Psoriasis in Children May Be Triggered by Respiratory Infections

October 06, 2000

New York (MedscapeWire) Oct 6 — Although children often contract illnesses such as colds, strep throat, and tonsillitis, it is not well known that these infections are known to trigger psoriasis in some children. In fact, about 20,000 children are diagnosed with psoriasis annually, and many of the cases are attributed to upper respiratory infections.

There are several forms of psoriasis; guttate is the one that most commonly occurs in children and teens. It is sometimes preceded by an upper respiratory infection. Guttate psoriasis is noncontagious and characterized by small drop-like lesions, usually scattered over the trunk, limbs, and scalp.

Although these common respiratory infections may trigger psoriasis, they are not the cause. The exact cause of psoriasis is unknown, but research has found that heredity plays a role. For example, if one parent has psoriasis, the chance of a child having it is about 10%. If both parents have psoriasis, the chance increases to 50%. One in three people report a family history of psoriasis, but there is no pattern to the inheritance. Children with no apparent family history of the disease can develop psoriasis.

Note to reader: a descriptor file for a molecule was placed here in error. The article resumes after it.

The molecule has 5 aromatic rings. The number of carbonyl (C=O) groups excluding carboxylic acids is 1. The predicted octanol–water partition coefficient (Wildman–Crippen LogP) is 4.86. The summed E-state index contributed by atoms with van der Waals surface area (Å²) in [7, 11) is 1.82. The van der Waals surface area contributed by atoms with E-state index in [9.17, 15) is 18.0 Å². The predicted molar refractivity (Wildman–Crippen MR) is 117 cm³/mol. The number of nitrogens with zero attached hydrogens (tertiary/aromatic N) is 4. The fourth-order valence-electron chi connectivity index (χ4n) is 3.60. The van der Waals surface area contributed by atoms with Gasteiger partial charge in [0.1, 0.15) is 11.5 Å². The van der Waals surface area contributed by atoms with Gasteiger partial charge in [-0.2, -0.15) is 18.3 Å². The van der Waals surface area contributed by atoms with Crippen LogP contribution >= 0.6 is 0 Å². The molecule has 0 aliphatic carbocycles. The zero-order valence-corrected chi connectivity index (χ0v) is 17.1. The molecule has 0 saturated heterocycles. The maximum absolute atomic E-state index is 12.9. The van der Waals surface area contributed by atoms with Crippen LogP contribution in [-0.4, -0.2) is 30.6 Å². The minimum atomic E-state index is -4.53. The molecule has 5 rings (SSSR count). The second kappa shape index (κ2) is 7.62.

Treatment of psoriasis in children is similar to that in adults, but many treatments are not appropriate for children due to the possibility of adverse effects from long-term treatment. Topical medications that pose the least risk of long-term adverse effects are routinely the first therapy prescribed.

Topical steroids are the most common treatment choice for children, because they are available in a range of potencies. A child's skin is very sensitive, so milder topical medications are ordinarily preferred. However, children with severe, life-threatening, or disabling psoriasis may be treated with ultraviolet light therapy or systemic treatments such as methotrexate, acitretin, and cyclosporine.

Psoriasis is a noncontagious, immune-mediated disease that affects any part of the body, including the nails and scalp. In psoriasis, the skin cells mature in 3 to 4 days rather than the normal 28 days. This excessive reproduction causes skin cells to build up and form red, raised, scaly lesions. One in 40 people has psoriasis, and about 10% to 15% get psoriasis before the age of 10.

Throughout October, the National Psoriasis Foundation (NPF) is sponsoring its fourth annual campaign to increase national awareness of the disease. This year's Psoriasis Awareness Month focuses on the needs of youth. This special youth initiative aims to help the more than 1 million children and teens who have psoriasis. More information about the disease can be found on the NPF Web site at http://www.psoriasis.org.

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